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Carbon Neutrality, in Four Graphs
Eric De Place, 12 Apr 10

My co-presenter at last weekend's Carbon Neutrality Unconference, smart-guy Pete Erickson of Stockholm Environment Institute, used four slides that are worth sharing again. Taken together, they're an excellent -- if somewhat wonky way -- to think about the basic structure of reducing emissions.

1. What are the cheapest reductions?

Full size image here. This McKinsey Institute chart depicts the cost of various carbon "abatement" (i.e. "reduction") strategies given current technology. The bars that fall below the horizontal axis depict abatement opportunities that pay for themselves (such as energy efficiency). The bars above the x-axis show the strategies that cost money (such as sequestering carbon from coal plants), at least given the current state of technology. The width of the bars depicts how much carbon reduction is available.

(Source: McKinsey & Company, "Pathways to a Low-Carbon Economy")

2. How far do the reductions get us?

Full size image here. Another chart from McKinsey. This one uses a "wedge" diagram to illustrate how much carbon reduction we can achieve from several major categories of abatement strategies.

(Source: McKinsey & Company, "Pathways to a Low-Carbon Economy")

3. Who takes responsbility?

Full size image here. Based on each country's population and historical contribution to climate change, this chart depicts how much carbon "budget" countries have if we were to equitably distribute the right to emit carbon in the future. The pale color shows how much a country has "consumed" (i.e. "emitted") and the dark color shows how much budget remains. The United States has a negative carbon budget, shown by the dark bar below the horizontal axis, implying that an equitable distribution of carbon resources would require the US to go beyond carbon neutrality.

(Source: German Advisory Council on Global Change, "Solving the Climate Dilemma: The Budget Approach" )

4. What does "carbon neutral" mean if we take greater responsibility?

Full size image here. A closer look at the carbon responsibility for the United States under an equitable distribution of carbon resources. Notably, the red line -- showing the "fair share" for the US -- dips below zero (net carbon neutral) by around 2025, and continues on a downward path. A significant share of the US reductions, however, are "mitigation" actions (i.e. "offsets") funded in other countries.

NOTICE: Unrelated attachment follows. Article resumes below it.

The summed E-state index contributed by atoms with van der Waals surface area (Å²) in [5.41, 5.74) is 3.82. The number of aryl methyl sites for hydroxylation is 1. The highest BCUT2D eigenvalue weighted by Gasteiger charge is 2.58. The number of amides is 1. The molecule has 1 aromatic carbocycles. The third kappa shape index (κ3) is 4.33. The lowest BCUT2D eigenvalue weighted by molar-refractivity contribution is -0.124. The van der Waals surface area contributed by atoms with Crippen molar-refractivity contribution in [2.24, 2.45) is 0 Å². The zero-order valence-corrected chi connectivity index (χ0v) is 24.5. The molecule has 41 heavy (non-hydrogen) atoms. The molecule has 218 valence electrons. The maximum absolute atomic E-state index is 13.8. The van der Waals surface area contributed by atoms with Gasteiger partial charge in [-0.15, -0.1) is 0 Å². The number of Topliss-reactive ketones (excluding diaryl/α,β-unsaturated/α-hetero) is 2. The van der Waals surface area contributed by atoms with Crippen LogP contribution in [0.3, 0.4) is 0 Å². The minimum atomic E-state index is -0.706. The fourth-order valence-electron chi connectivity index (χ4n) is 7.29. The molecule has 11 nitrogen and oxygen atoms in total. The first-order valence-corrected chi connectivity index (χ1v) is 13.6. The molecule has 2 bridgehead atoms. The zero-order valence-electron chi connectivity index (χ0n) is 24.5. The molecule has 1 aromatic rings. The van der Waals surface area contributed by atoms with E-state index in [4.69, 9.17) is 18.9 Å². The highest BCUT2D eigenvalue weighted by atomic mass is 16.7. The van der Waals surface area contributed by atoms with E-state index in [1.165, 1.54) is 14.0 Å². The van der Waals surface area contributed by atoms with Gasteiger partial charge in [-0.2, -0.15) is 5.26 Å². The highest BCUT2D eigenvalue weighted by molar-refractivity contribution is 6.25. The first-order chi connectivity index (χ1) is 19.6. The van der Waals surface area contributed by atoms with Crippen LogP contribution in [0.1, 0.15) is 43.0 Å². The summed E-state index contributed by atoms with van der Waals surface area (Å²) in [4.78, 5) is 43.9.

(Source: Greenhouse Development Rights Book, second edition)

This article comes to Worldchanging courtesy of Sightline, the Northwest's premier sustainability thinktank.

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Great summary and the first graph is enlightening as it shows that the items that have the lowest cost of abatement will come down to the individual and their choices for construction and maintenance of the homes and offices. Also management of landscape and farming practices also play a great role in GHG abatement, it will take education but I think we will get there. I download the full report and I am going to read it thoroughly. Thanks Eric & Pete for bring this to our attention.

Posted by: Damian Holmes on 12 Apr 10

Conspicuously absent from the graphs are any calculation of reforming land use to increase quality of life, reduce infrastructure cost, and, of course, reduce carbon emissions. Why was this not a factor in the McKinsey study?

For a good starting point in looking at the potential effects of smart growth on climate,

Posted by: Japhet on 15 Apr 10

All of these graphs are interesting and good (I'd never seen the last two before). What is always lacking for me, especially with the first Mckinsey chart is the absence (simplification) of timing. Timing matters. How long does it take for any of the noted possibilities to produce real CO2 reductions?

Answer: a long time for the vast bulk of them.

Missing is behavior change. Sure, it is hard, but it is the only thing that is going to get us to where we need to go in the time required. And maybe, we've already lost that battle. Here is a blog I wrote a couple of years ago (!!) that has a nice table illustrating the length of time it will take for particular actions to produce real CO2 reductions.

Posted by: Robin Chase on 16 Apr 10

Slide 3 presents the idea that we might be able to "to equitably distribute the RIGHT to emit carbon in the future." (capitalization for emphasis) Where does this RIGHT to emit carbon come from? Is this an inalienable right, or something more temporal and convenient?

Posted by: Michael McGee on 14 Jul 10

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